Demand for synthetic diamond jewellery has been high, according to Pandora, which sells more pieces of jewellery than any other company in the world [File image: An investor examines the clarity of a diamond] Image Credit: Virendra Saklani/Gulf News Archives

Danish jewelry chain Pandora A/S is expanding sales of lab-grown diamonds, adding the synthetic stones to three product collections and introducing them in three new markets.

Pandora will start selling the manufactured gems in Mexico, Brazil and Australia later this year, the company said Tuesday as it reported first-half results. Pandora already sells them in the US, the UK and Canada, with price tags going as high as $4,450 for a 2-carat synthetic diamond ring.

Pandora dropped natural diamonds in 2021 after reports of human rights abuses at mines and factories and due to their high carbon footprint. With a starting price at $290, the lab-made stones are significantly cheaper, matching the company's focus on affordable jewelry.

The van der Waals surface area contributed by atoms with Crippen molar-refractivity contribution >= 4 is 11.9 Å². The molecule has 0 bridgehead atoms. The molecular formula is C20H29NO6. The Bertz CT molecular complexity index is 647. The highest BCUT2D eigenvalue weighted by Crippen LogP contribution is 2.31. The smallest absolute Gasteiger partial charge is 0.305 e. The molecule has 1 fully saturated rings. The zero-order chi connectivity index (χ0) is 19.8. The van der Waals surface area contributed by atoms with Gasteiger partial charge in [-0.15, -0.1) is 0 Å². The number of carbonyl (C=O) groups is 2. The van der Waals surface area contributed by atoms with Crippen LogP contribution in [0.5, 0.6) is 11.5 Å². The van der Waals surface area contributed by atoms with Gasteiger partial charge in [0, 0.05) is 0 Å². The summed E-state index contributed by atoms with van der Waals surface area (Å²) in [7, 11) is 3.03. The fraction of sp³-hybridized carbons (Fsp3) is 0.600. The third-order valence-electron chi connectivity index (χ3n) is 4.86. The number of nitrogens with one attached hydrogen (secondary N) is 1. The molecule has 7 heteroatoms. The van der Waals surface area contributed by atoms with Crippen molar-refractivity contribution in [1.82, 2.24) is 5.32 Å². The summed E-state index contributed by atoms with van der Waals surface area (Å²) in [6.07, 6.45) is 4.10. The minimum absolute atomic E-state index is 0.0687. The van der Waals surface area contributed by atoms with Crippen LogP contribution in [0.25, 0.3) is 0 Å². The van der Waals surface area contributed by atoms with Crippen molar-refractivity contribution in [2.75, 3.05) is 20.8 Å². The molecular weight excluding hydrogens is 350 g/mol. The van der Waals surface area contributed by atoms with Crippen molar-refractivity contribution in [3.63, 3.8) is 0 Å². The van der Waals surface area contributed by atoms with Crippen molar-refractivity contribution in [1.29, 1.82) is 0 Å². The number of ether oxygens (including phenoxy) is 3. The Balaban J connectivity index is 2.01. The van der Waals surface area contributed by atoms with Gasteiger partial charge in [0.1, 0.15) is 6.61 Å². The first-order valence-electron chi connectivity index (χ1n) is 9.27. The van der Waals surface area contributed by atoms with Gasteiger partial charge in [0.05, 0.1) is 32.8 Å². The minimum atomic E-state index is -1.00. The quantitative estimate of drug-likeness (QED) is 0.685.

Growth prospects are also better. The $6.6 billion global market for lab-made diamond jewelry is set to grow 8.4 per cent a year, faster than the 5.6 per cent annual growth in the mined-diamond market, according to a 2021 report by Stats & Research. Still, the size of the synthetic diamond market is only a fraction as big.

Demand for synthetic diamond jewelry has been high, according to Pandora, which sells more pieces of jewelry than any other company in the world. While lab-made stones accounted for just about 1 per cent of revenue in the first quarter, it was Pandora's fastest-growing segment, despite their limited distribution.

The current collection can only be bought in the UK, US and Canada.

Pandora uses renewable energy to produce the synthetic diamonds, resulting in a carbon footprint about one-twentieth of a similar-size mined gem. Pandora is setting the lab-grown stones in pieces using recycled silver and gold.

The new collections will be available in 700 stores at the end of the month, in markets including Australia. Pandora will start selling some collections in Mexico and Brazil in October, with a full rollout in those markets at the start of next year.

"We have big ambitions for this category," Chief Executive Officer Alexander Lacik said in a statement.

Real diamonds were never a big part of Pandora's business. Before it banned mined stones, it sold about 50,000 pieces of diamond jewelry a year, compared with its annual total of some 100 million pieces.